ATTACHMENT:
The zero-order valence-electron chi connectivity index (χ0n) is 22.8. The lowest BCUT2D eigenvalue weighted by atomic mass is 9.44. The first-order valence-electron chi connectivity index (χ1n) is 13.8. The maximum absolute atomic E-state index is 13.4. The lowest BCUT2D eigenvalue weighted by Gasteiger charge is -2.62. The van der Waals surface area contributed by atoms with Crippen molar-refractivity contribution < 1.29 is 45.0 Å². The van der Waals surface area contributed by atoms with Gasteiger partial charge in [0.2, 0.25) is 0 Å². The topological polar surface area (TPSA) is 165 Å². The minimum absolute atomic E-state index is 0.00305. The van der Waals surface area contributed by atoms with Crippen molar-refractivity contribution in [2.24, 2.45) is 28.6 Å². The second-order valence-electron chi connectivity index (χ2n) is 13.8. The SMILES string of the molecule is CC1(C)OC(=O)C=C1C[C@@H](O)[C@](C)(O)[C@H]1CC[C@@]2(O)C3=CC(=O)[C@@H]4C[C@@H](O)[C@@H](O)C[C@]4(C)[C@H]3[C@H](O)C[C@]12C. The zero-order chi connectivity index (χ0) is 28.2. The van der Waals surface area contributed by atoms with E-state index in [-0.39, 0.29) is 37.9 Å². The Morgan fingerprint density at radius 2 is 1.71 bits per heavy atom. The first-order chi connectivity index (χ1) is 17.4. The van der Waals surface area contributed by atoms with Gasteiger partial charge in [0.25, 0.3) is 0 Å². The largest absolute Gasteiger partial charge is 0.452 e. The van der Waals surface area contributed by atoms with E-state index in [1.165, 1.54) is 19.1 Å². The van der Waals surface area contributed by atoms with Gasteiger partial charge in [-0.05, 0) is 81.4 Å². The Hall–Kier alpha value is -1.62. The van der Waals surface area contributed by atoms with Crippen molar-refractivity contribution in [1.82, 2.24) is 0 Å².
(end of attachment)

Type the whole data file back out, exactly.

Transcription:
The zero-order valence-electron chi connectivity index (χ0n) is 22.8. The lowest BCUT2D eigenvalue weighted by atomic mass is 9.44. The first-order valence-electron chi connectivity index (χ1n) is 13.8. The maximum absolute atomic E-state index is 13.4. The lowest BCUT2D eigenvalue weighted by Gasteiger charge is -2.62. The van der Waals surface area contributed by atoms with Crippen molar-refractivity contribution < 1.29 is 45.0 Å². The van der Waals surface area contributed by atoms with Gasteiger partial charge in [0.2, 0.25) is 0 Å². The topological polar surface area (TPSA) is 165 Å². The minimum absolute atomic E-state index is 0.00305. The van der Waals surface area contributed by atoms with Crippen molar-refractivity contribution in [2.24, 2.45) is 28.6 Å². The second-order valence-electron chi connectivity index (χ2n) is 13.8. The SMILES string of the molecule is CC1(C)OC(=O)C=C1C[C@@H](O)[C@](C)(O)[C@H]1CC[C@@]2(O)C3=CC(=O)[C@@H]4C[C@@H](O)[C@@H](O)C[C@]4(C)[C@H]3[C@H](O)C[C@]12C. The zero-order chi connectivity index (χ0) is 28.2. The van der Waals surface area contributed by atoms with E-state index in [-0.39, 0.29) is 37.9 Å². The Morgan fingerprint density at radius 2 is 1.71 bits per heavy atom. The first-order chi connectivity index (χ1) is 17.4. The van der Waals surface area contributed by atoms with Gasteiger partial charge in [0.25, 0.3) is 0 Å². The largest absolute Gasteiger partial charge is 0.452 e. The van der Waals surface area contributed by atoms with E-state index in [1.165, 1.54) is 19.1 Å². The van der Waals surface area contributed by atoms with Gasteiger partial charge in [-0.05, 0) is 81.4 Å². The Hall–Kier alpha value is -1.62. The van der Waals surface area contributed by atoms with Crippen molar-refractivity contribution in [1.82, 2.24) is 0 Å².